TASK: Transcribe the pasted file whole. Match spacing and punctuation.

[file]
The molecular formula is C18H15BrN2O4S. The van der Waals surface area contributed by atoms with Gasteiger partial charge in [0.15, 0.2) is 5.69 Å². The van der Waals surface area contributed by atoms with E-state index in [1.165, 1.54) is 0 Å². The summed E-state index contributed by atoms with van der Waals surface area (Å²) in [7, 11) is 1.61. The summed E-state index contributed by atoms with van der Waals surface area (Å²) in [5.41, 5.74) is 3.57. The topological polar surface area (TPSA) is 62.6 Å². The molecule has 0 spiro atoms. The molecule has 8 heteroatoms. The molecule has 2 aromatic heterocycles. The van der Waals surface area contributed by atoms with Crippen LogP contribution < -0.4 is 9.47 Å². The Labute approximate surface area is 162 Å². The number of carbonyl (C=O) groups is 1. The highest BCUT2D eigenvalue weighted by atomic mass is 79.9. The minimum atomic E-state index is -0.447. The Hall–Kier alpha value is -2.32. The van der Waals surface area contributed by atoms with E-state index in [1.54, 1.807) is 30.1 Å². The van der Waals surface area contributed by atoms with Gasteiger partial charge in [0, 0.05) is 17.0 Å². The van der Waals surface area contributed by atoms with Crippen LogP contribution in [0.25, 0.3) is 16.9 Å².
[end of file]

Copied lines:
The molecular formula is C18H15BrN2O4S. The van der Waals surface area contributed by atoms with Gasteiger partial charge in [0.15, 0.2) is 5.69 Å². The van der Waals surface area contributed by atoms with E-state index in [1.165, 1.54) is 0 Å². The summed E-state index contributed by atoms with van der Waals surface area (Å²) in [7, 11) is 1.61. The summed E-state index contributed by atoms with van der Waals surface area (Å²) in [5.41, 5.74) is 3.57. The topological polar surface area (TPSA) is 62.6 Å². The molecule has 0 spiro atoms. The molecule has 8 heteroatoms. The molecule has 2 aromatic heterocycles. The van der Waals surface area contributed by atoms with Crippen LogP contribution < -0.4 is 9.47 Å². The Labute approximate surface area is 162 Å². The number of carbonyl (C=O) groups is 1. The highest BCUT2D eigenvalue weighted by atomic mass is 79.9. The minimum atomic E-state index is -0.447. The Hall–Kier alpha value is -2.32. The van der Waals surface area contributed by atoms with E-state index in [1.54, 1.807) is 30.1 Å². The van der Waals surface area contributed by atoms with Gasteiger partial charge in [0, 0.05) is 17.0 Å². The van der Waals surface area contributed by atoms with Crippen LogP contribution in [0.25, 0.3) is 16.9 Å².